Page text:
McConnell dismissed the remarks on Tuesday with a sharp retort.


“It strikes me that didn’t bother him when he appointed Elaine Chao secretary of transportation,” McConnell said, referring to his wife, a naturalized U.S. citizen who was born in Taiwan.


McConnell has been a vocal supporter of extending military assistance to Ukraine and dispatched his most senior aides to participate in the border talks. But Republican senators who are opposed to continued U.S. funding to Ukraine and have pressed for tougher immigration restrictions than those being discussed in the negotiations said Trump did not go far enough.


“I’m mad he wasn’t even tougher than that,” Sen. Tommy Tuberville, R-Ala., said Tuesday of Trump’s comments. “When you see what’s happening at the border? We’re being overrun.”


Any compromise would face difficult odds in the House, where a majority of Republicans have voted to discontinue military assistance to Ukraine, and almost all have backed legislation to revive harsh, Trump-era border enforcement policies that would never pass the Democratic-led Senate. GOP leaders there have already warned that the border provisions of any compromise bill would have to hew closely to that legislation.


House Republican leaders continue to clamor for the Senate to dispense with negotiations on the broader security package, which includes funds for Ukraine, Israel and the Indo-Pacific as well as civilians in the Gaza Strip, and take up a bill that would include only military assistance for Israel. But the money for Israel also faces some resistance.


On Tuesday, pro-Palestinian activists staged a protest in the Rotunda of the Capitol calling for a cease-fire and demanding lawmakers abandon plans to send more weapons to Israel that could be used against Gaza.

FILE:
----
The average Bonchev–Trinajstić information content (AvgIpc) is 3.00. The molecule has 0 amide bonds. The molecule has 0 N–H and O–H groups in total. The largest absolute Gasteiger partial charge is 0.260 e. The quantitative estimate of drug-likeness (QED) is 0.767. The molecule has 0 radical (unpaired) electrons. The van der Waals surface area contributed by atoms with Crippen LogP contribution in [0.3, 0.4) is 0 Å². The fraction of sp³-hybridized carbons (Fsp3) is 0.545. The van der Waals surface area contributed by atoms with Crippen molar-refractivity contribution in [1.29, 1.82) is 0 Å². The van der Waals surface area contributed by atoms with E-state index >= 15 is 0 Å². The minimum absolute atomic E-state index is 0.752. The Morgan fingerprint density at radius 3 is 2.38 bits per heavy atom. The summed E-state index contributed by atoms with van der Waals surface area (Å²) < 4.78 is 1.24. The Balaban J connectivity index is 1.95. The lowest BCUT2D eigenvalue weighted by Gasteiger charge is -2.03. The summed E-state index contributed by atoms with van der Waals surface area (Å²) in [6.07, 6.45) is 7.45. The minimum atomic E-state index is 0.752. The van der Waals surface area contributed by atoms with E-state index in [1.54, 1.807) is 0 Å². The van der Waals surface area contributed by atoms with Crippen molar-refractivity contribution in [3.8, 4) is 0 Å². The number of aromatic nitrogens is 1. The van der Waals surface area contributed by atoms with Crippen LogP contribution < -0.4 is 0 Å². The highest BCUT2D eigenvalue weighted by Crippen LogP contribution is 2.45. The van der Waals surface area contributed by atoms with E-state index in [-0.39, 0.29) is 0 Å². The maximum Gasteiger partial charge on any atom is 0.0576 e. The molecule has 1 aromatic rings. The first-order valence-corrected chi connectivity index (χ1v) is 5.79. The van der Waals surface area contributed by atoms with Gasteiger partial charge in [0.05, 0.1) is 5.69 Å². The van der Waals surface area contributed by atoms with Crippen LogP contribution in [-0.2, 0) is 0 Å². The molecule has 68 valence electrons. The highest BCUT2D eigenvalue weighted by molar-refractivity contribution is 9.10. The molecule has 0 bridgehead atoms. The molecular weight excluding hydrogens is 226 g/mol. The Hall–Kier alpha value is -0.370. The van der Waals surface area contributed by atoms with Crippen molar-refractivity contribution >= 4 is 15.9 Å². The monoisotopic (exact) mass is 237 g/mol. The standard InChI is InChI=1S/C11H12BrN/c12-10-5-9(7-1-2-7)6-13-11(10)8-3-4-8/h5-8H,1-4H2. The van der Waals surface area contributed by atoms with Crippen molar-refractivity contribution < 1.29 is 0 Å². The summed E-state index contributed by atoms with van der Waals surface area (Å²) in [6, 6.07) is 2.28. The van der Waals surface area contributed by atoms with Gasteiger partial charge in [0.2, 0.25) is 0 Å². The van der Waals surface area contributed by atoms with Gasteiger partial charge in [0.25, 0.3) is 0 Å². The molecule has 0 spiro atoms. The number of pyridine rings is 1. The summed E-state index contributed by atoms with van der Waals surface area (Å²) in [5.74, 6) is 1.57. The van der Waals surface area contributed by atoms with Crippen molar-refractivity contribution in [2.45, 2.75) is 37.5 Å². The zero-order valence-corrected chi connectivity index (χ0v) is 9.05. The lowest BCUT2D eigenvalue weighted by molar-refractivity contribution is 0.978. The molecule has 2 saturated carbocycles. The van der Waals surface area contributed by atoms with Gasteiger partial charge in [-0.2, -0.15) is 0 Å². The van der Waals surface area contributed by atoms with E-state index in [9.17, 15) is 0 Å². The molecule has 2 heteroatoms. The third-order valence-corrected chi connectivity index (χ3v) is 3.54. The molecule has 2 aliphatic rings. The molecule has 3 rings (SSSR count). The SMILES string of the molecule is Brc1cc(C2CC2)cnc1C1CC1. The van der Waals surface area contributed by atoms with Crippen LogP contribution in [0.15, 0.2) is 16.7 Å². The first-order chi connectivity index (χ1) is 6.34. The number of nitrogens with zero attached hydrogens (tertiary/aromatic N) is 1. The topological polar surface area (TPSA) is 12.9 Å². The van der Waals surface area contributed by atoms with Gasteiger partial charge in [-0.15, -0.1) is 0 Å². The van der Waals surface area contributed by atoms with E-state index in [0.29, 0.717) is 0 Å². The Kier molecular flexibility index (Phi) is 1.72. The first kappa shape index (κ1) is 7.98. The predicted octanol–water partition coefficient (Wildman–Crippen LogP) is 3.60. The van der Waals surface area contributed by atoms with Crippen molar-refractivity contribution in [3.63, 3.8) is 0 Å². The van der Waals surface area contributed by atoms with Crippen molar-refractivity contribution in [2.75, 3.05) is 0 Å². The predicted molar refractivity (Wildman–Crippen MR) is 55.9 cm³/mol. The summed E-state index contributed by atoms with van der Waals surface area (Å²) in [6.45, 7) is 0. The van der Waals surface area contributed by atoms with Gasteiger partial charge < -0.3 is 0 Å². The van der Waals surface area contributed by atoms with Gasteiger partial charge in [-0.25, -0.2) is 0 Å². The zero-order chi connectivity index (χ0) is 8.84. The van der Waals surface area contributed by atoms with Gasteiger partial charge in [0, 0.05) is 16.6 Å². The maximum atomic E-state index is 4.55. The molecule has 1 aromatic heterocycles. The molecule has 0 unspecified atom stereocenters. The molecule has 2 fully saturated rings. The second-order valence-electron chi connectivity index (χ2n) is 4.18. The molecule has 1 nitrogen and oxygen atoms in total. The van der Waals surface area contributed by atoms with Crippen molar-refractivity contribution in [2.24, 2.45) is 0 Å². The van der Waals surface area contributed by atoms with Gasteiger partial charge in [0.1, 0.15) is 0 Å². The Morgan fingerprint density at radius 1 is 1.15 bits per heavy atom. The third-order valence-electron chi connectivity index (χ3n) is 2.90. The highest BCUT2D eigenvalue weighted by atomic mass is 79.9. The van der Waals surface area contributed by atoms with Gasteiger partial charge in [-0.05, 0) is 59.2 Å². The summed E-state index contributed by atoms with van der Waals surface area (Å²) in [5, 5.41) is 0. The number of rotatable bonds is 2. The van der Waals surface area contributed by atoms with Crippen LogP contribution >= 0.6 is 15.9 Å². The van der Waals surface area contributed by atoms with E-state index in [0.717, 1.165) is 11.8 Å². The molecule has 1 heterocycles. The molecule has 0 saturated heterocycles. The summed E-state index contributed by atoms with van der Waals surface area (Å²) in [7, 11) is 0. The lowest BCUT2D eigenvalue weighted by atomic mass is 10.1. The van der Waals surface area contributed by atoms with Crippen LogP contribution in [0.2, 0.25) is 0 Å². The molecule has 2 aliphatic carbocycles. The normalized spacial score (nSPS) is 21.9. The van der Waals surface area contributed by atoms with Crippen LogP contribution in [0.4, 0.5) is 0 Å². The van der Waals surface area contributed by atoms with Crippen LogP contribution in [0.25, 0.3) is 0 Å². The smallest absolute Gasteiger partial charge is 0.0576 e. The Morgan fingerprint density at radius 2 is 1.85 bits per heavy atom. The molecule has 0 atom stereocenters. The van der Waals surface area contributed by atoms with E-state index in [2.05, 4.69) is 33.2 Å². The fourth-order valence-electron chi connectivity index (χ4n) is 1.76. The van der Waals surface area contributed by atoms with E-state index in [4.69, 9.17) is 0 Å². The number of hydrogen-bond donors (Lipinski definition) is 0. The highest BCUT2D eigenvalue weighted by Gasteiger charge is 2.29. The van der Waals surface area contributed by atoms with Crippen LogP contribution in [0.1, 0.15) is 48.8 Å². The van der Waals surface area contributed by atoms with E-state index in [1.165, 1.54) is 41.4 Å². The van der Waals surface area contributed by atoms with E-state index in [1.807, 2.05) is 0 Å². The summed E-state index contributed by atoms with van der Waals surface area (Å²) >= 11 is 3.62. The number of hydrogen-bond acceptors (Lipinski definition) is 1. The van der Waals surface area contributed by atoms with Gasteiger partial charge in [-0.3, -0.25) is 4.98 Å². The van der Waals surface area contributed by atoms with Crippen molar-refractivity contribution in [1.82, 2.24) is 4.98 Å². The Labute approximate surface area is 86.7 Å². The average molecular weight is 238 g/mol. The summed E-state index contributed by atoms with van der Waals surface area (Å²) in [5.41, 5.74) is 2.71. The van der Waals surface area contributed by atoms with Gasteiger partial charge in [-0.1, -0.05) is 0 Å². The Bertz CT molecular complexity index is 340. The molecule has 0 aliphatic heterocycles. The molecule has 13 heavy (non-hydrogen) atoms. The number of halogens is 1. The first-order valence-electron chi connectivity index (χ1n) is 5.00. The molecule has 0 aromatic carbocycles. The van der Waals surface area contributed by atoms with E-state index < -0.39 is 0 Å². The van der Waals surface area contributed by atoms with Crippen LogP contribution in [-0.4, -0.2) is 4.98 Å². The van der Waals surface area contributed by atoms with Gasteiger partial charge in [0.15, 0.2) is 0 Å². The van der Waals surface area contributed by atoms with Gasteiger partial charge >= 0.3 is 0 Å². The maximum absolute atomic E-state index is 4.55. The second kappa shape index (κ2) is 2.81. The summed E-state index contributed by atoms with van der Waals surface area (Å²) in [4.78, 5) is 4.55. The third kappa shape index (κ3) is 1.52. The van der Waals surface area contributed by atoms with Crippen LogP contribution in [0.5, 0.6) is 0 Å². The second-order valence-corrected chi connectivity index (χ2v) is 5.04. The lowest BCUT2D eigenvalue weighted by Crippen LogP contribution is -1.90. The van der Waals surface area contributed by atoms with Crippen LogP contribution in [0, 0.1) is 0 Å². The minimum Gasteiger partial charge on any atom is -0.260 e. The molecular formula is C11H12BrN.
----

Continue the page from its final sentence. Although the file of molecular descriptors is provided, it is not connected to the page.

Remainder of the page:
“Not another nickel, not another dime, no more money for Israel’s crime,” the protesters chanted, before police arrested about 60 of them for an unauthorized demonstration in the Capitol.


Several Democrats, mostly on the left, want to see conditions attached to any Israel aid, which would require weapons sent to help fight Hamas in Gaza to be used in keeping with the international laws of war.


Many progressive Democrats and Hispanic lawmakers also are staunchly opposed to the border policies under consideration.


Negotiators have agreed in principle that a deal would include measures making it more difficult for migrants to claim asylum, by raising the bar for claiming a credible fear of persecution if they are returned to their home country. They also have coalesced around the idea of expanding the administration’s expedited removal authority, which allows officials to swiftly deport unlawful migrants before they can make asylum claims.


The parties are still trying to resolve differences surrounding when migrants should be detained, and which groups can be paroled into the country.